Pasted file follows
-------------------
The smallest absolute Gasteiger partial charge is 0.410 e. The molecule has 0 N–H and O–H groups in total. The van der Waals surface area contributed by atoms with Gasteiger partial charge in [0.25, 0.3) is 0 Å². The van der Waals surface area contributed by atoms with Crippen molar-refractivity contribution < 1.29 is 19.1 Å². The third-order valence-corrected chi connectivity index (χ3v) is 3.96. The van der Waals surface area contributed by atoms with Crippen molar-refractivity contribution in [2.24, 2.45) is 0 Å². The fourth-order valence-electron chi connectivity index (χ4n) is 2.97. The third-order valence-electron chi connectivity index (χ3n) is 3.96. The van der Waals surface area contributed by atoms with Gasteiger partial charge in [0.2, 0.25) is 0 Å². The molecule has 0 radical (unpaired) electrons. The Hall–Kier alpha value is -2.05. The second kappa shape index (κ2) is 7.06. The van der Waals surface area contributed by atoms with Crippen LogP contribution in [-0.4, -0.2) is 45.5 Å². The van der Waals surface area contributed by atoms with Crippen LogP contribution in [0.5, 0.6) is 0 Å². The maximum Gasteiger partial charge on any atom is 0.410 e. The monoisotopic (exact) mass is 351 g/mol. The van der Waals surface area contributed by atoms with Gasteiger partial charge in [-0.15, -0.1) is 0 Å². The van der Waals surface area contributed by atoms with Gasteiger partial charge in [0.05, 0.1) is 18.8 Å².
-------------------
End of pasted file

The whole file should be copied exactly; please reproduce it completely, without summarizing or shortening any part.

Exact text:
The smallest absolute Gasteiger partial charge is 0.410 e. The molecule has 0 N–H and O–H groups in total. The van der Waals surface area contributed by atoms with Gasteiger partial charge in [0.25, 0.3) is 0 Å². The van der Waals surface area contributed by atoms with Crippen molar-refractivity contribution < 1.29 is 19.1 Å². The third-order valence-corrected chi connectivity index (χ3v) is 3.96. The van der Waals surface area contributed by atoms with Crippen molar-refractivity contribution in [2.24, 2.45) is 0 Å². The fourth-order valence-electron chi connectivity index (χ4n) is 2.97. The third-order valence-electron chi connectivity index (χ3n) is 3.96. The van der Waals surface area contributed by atoms with Gasteiger partial charge in [0.2, 0.25) is 0 Å². The molecule has 0 radical (unpaired) electrons. The Hall–Kier alpha value is -2.05. The second kappa shape index (κ2) is 7.06. The van der Waals surface area contributed by atoms with Crippen LogP contribution in [-0.4, -0.2) is 45.5 Å². The van der Waals surface area contributed by atoms with Crippen LogP contribution in [0.5, 0.6) is 0 Å². The maximum Gasteiger partial charge on any atom is 0.410 e. The monoisotopic (exact) mass is 351 g/mol. The van der Waals surface area contributed by atoms with Gasteiger partial charge in [-0.15, -0.1) is 0 Å². The van der Waals surface area contributed by atoms with Gasteiger partial charge in [0.05, 0.1) is 18.8 Å².